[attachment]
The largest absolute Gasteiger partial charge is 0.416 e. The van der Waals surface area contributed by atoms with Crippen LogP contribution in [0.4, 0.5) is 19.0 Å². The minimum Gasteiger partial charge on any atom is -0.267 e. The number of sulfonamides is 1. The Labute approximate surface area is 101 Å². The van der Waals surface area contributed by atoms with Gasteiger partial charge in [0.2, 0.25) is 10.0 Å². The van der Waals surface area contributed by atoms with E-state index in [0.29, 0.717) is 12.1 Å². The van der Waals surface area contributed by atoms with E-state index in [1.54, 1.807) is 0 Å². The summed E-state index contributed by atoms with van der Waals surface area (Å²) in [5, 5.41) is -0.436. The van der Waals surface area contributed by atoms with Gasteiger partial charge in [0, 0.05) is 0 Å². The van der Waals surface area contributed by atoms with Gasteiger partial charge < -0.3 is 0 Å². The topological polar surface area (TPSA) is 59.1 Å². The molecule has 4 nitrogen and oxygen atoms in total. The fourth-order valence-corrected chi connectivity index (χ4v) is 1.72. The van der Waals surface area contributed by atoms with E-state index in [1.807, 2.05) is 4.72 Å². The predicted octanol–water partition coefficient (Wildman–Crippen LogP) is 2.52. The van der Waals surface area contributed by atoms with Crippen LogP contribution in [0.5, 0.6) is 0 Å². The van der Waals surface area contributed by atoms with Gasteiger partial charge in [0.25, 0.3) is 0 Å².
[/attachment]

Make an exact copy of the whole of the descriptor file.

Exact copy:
The largest absolute Gasteiger partial charge is 0.416 e. The van der Waals surface area contributed by atoms with Crippen LogP contribution in [0.4, 0.5) is 19.0 Å². The minimum Gasteiger partial charge on any atom is -0.267 e. The number of sulfonamides is 1. The Labute approximate surface area is 101 Å². The van der Waals surface area contributed by atoms with Gasteiger partial charge in [0.2, 0.25) is 10.0 Å². The van der Waals surface area contributed by atoms with E-state index in [0.29, 0.717) is 12.1 Å². The van der Waals surface area contributed by atoms with E-state index in [1.54, 1.807) is 0 Å². The summed E-state index contributed by atoms with van der Waals surface area (Å²) in [5, 5.41) is -0.436. The van der Waals surface area contributed by atoms with Gasteiger partial charge in [0, 0.05) is 0 Å². The van der Waals surface area contributed by atoms with Gasteiger partial charge < -0.3 is 0 Å². The topological polar surface area (TPSA) is 59.1 Å². The molecule has 4 nitrogen and oxygen atoms in total. The fourth-order valence-corrected chi connectivity index (χ4v) is 1.72. The van der Waals surface area contributed by atoms with E-state index in [1.807, 2.05) is 4.72 Å². The predicted octanol–water partition coefficient (Wildman–Crippen LogP) is 2.52. The van der Waals surface area contributed by atoms with Crippen LogP contribution in [0.5, 0.6) is 0 Å². The van der Waals surface area contributed by atoms with Gasteiger partial charge in [0.25, 0.3) is 0 Å².